Regulatory changes are a key driver as actuarial input and judgment is required in the process of drawing up the regulation through to the implementation and monitoring. The increased need for compliance to regulation and the volume of information required by regulators has created a greater demand for actuaries. A recent introduction is that of the tax-free savings product proposed by the regulator. The South African market is largely made up of the lower income class who require flexibility. This resulted in the need for actuarial judgment to develop a product which is flexible, competitive and meets the regulator’s requirements.

What’s the reputation and image of actuaries and the profession in South Africa? How does the professional body try to enhance their image?

ASSA has a strong reputation and is affiliated with the UK profession. The professional body is continuously growing and enhances its image by providing strong commitment to its stated goals. The profession plays a vital role with the South African government and is regularly consulted on government economic policy and intended changes – these types of activities help develop and enhance the profession’s image.

What are your views on the role of an actuary in the market you work in, now and in the future?

Actuaries historically filled the insurance valuations roles. As companies across various industries have begun taking a more risk-based approach, actuaries are valued in more business-orientated roles.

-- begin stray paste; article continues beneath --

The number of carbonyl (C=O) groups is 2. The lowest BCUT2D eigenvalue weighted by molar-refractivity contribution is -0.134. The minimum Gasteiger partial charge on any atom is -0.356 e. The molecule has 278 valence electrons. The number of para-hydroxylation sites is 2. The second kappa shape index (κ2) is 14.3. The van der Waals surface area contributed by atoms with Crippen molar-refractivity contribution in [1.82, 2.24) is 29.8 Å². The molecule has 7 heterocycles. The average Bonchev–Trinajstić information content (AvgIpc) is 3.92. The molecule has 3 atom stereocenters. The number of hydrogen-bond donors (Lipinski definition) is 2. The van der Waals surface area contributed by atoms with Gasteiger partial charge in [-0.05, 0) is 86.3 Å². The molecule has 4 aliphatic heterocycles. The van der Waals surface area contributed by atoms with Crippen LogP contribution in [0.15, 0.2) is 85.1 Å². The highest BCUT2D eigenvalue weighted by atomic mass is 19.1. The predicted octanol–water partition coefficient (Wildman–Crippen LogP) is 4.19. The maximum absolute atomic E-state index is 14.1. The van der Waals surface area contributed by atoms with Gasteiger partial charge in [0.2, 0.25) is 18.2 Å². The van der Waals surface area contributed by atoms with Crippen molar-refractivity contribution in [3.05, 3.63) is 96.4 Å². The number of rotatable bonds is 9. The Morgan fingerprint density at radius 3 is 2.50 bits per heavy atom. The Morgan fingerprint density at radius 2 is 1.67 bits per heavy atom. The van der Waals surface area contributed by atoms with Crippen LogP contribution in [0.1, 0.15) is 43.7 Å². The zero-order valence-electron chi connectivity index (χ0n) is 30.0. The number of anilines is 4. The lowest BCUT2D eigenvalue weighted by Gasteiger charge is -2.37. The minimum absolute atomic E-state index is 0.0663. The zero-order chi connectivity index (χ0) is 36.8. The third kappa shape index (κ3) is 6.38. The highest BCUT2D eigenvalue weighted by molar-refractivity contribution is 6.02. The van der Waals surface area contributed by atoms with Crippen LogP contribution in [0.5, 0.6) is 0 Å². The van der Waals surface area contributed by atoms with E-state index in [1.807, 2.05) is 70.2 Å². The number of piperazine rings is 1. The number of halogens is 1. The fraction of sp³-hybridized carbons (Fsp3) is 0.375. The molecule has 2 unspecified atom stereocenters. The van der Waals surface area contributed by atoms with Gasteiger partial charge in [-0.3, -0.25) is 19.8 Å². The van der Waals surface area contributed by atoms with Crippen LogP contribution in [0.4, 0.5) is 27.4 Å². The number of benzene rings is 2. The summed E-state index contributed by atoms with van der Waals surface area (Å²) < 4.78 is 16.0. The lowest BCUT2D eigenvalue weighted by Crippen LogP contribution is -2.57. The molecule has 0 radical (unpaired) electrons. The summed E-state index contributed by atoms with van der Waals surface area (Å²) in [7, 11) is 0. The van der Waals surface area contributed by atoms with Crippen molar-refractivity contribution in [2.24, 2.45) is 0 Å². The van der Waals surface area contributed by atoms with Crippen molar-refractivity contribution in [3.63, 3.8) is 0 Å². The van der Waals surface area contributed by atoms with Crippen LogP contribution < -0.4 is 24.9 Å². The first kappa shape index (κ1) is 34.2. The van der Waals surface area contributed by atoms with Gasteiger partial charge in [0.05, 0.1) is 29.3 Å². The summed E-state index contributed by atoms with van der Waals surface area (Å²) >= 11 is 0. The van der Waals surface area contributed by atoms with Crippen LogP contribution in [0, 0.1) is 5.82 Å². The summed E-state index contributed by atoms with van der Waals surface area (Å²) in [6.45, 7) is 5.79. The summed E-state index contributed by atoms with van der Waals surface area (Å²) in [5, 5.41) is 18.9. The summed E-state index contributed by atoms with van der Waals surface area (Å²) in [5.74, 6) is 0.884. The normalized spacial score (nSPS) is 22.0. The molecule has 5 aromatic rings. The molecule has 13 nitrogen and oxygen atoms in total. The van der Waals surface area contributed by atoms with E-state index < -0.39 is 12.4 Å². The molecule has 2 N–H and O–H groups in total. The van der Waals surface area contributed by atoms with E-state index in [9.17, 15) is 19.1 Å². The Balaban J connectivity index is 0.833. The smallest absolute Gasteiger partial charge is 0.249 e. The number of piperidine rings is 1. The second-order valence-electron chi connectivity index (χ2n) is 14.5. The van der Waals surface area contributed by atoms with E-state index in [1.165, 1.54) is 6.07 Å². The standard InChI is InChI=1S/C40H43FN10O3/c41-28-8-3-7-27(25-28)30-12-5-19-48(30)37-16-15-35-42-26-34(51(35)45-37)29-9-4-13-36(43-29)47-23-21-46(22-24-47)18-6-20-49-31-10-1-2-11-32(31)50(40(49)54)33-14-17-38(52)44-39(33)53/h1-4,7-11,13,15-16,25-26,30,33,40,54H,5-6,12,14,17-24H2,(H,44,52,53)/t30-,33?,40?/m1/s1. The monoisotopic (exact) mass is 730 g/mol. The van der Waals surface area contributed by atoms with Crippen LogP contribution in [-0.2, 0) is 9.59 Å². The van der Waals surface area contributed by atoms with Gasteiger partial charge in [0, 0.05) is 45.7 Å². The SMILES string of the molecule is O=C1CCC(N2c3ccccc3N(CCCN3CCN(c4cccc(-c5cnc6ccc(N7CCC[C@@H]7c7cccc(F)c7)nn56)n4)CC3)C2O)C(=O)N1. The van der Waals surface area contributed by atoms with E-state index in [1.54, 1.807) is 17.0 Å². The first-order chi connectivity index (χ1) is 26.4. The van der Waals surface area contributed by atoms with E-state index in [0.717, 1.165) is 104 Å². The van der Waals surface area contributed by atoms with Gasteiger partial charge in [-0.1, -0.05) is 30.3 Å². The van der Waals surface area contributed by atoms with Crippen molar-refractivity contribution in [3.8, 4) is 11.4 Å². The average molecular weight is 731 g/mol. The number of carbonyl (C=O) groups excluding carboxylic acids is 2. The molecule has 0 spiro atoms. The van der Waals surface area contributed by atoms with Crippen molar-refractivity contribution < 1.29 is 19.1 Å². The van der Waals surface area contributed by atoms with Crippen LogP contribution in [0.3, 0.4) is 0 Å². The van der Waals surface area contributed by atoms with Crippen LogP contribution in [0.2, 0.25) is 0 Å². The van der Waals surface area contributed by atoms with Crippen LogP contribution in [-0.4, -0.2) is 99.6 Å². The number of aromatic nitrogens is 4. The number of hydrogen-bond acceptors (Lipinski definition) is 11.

Previously, you would rarely see actuaries as part of the executive committee of a company. I see this changing greatly in the future as actuaries fill these strategic, business roles. Last year, one of the large mobile communications companies in South Africa hired a large group of actuaries. This indicates how actuaries are perceived to add value outside the traditional roles.

In the UK, the skill set of an actuary is being recognised across many non-traditional disciplines. Is this also true of South Africa? 

Yes, recently ASSA have added the banking subject to the syllabus as an option for one of the specialist exams , as well as the enterprise risk management subject, which was added a few years ago.

What were the influences that shaped your career decisions to date?

My elder brother is an actuarial consultant and he has often advised and educated me – particularly giving me an insight into the actuarial and corporate world.

Vacation work programmes played a vital role in gaining exposure to various types of actuarial work – this has helped in making career decisions, such as the type of firm I joined after university.

I have also gained great insight through mentorship programmes, networking events and attending a range of seminars.

Could you tell us about your immediate and longer term goals?

To progress through the last set of exams I still have to write while putting in maximum effort at work. Also to maintain a healthy work/study/life balance. Long-term goals are to obtain international exposure and grow my skill set to incorporate a range of actuarial ability. I would aim to join interesting and new projects that develop my skills and ability to solve problems while giving back to society.

What do you say when asked “What is an actuary”?

An actuary is an individual who deals with risk and uncertainty and methods of solving financial and business problems. Many people understand what an accountant does, so I sometimes take this approach: An accountant looks at events that have occurred and how to report on what has happened. An actuary looks at events that have occurred and how to plan for what is going to happen.

How will you celebrate the day you qualify?

I will celebrate with those who have supported and guided me to qualification – in particular my parents and two brothers who have supported, advised and encouraged me through my development to reach this significant milestone.